Spring Rollercoaster!

March…the season of unknown in the Gardening world! The somewhere in between….A rollercoaster of cold and warm weather,  of wanting to go outside to dig up my gardens and then again, putting another log on the fire? Some perennials are starting to stir with curiosity and caution, but chances are we will be covered in one or two more blankets of snow. We eagerly want to help our plants to see the light, to take off their winter coat of mulch, to expose their oh-so-tender leaves! But as any gardener knows, it is too early to get excited. For now, the snow shovels are still standing guard by our front doors, winter coats and gloves are like a second skin and there is still plenty of hot chocolate to share. Make no mistake, my watering can, fertilizer, wheelbarrow, rake and gardening gloves are standing by….ready to party. There are things eager gardeners can do this month, while the wind is blowing (warm or cold air). For one, you can spend some quality time with your fruit trees by pruning suckers and crowded branches, as well as applying dormant spray. Applying dormant spray should be done before you see spring growth and preferably on a mild and calm day, to stay friends with your neighbours. If you are a vegetable gardener, you can clean out some of the debris that has collected over the winter months. This is also a good time to fix your raised planters and pathways, and checking your tools for any repairs needed. Get a head start in your vegetable garden by sowing peas…. as long as your soil can be worked up and there is plenty of sun you will be rewarded with sweet, tasty peas.  Seeds, such as tomatoes, peppers, broccoli and lettuce, can be started indoors, using a starting mix.  Keep an eye on moisture levels and start fertilizing when there are at least 2 leaves emerging. Evergreens and summer flowering shrubs can be pruned now, removing any winterkill or dead branches.  Spring flowering shrubs should be left alone. Keep an eye on your roses by carefully moving the mulch away from the crown so the plant becomes acclimatized to spring temperatures. Make sure you still keep mulch handy near the plant itself, just in case we get a snowy surprise. When it is mild out, and maybe not storming or snowing, March is a great time to cut back any perennials you left for winter interest, such as ornamental grasses or Russian sage.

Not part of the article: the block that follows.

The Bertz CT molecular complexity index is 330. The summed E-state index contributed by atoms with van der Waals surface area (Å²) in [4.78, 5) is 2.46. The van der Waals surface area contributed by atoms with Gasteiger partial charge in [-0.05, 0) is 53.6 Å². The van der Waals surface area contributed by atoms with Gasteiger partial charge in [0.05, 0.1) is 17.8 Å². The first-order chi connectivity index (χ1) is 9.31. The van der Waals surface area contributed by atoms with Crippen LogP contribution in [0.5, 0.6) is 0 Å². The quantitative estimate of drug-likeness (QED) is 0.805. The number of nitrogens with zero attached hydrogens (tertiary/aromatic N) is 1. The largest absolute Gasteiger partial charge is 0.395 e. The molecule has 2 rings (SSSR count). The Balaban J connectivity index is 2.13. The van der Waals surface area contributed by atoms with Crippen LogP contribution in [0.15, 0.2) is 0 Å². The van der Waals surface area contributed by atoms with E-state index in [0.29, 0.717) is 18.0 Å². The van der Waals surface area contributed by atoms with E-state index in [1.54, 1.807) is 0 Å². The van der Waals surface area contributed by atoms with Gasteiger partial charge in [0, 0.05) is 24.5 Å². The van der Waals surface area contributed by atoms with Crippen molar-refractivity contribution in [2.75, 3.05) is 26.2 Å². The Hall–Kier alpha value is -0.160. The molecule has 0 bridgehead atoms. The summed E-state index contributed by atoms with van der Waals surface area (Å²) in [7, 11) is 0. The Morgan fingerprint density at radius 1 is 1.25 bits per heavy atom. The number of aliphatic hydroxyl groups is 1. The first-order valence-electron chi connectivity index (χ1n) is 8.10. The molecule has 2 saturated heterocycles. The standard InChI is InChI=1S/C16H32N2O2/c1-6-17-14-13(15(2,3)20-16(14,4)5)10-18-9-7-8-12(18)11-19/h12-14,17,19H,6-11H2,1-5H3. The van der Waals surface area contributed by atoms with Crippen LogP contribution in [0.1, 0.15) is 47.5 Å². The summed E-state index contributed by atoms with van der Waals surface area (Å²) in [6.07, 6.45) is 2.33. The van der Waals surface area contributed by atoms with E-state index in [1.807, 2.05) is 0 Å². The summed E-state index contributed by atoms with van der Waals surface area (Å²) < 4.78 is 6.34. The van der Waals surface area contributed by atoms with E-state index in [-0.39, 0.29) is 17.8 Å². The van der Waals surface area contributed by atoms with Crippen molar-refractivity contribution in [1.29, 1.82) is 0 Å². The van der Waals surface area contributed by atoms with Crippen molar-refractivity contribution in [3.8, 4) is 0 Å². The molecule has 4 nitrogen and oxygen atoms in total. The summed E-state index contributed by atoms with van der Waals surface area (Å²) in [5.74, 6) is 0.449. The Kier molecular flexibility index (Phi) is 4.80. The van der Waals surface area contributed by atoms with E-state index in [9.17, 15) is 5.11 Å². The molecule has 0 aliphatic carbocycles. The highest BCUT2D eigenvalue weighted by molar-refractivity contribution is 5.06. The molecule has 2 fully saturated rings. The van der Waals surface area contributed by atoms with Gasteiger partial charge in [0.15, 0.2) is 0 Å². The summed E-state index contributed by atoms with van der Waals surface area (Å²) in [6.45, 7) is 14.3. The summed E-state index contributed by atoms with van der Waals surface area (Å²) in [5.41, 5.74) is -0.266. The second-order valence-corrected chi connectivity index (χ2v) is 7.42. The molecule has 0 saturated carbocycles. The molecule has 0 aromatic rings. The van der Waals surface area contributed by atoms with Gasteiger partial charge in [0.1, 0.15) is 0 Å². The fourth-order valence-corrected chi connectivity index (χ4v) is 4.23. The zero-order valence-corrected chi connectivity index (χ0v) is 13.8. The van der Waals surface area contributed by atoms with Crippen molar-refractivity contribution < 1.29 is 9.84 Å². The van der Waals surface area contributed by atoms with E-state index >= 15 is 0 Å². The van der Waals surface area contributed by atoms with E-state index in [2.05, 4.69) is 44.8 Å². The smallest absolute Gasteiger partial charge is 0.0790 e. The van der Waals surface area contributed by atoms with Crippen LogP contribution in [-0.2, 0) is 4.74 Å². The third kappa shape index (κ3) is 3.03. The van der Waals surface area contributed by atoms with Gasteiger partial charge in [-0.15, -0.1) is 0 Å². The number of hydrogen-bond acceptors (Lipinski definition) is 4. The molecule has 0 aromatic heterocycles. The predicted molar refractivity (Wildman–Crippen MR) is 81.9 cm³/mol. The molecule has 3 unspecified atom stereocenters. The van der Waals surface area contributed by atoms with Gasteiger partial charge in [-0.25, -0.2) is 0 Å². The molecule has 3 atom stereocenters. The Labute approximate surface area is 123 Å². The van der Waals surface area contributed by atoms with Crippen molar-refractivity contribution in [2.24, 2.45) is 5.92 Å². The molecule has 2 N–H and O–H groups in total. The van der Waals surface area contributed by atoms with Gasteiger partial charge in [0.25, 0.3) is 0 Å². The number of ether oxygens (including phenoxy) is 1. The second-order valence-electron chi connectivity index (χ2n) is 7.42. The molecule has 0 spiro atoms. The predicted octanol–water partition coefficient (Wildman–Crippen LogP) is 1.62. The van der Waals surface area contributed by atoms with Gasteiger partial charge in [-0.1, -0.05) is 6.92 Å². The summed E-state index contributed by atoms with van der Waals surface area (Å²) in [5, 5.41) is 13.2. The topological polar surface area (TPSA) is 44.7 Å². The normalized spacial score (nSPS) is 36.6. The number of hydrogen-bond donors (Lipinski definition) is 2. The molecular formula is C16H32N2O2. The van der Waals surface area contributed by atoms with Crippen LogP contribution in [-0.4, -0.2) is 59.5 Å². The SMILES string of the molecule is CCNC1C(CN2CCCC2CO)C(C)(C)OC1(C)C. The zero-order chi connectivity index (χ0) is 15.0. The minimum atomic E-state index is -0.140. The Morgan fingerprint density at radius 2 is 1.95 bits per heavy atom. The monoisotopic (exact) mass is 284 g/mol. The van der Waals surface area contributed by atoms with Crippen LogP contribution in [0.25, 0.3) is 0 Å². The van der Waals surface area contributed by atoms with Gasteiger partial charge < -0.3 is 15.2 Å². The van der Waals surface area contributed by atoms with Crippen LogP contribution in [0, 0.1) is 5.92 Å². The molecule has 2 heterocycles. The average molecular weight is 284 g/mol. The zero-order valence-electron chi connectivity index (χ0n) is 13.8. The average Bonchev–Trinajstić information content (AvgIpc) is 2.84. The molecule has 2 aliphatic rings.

This is also the time to Plan!  Planning and budgeting for a Landscape are two very important items overlooked during the Landscape process.   If you have ever been involved in home renovations, you know how quickly kitchen or bathroom renovations can eat up your budget.  A kitchen (300 – 400 square feet) can easily cost between  $25,000 and $80,0000, depending on finishes, cabinetry and appliances.  This can give you a square foot price of roughly $200/sqft.   When budgeting for your outdoor space, keep in mind that you are looking at larger finished areas. For example, if you were  to spend $80,000 on a 40′ x 30′ back yard (1200 sqft) the Landscape would cost you $66.00 per square foot….a drastic difference!  The Estimating process can become a guessing game, with client and designer/contractor communicating back and forth until the clients budget is reached.  This time consuming process can be eliminated by telling your designer/contractor the amount you had in mind spending on your landscape, and they he will keep the scope of the work within your budget (depending on chooses products and work involved).   If you are in need for some Landscaping and Garden renovations, take this time to contact a Landscape Designer to help you plan your Landscape project.   A designer will take your “Needs” and “Wants” for your property and transform them into something you can see and touch; something you can budget for; something you can implement in stages over years.  Your Landscape designer will be able to transform ideas and visions for your home onto paper, making it easier for you to compile a mental image of your Landscapes potential.  Have your design completed now,  to be constructed in spring and enjoyed for years to come.  For now, I am planning ahead, looking through some books for inspiration, sipping my tea and putting another log on the fire.

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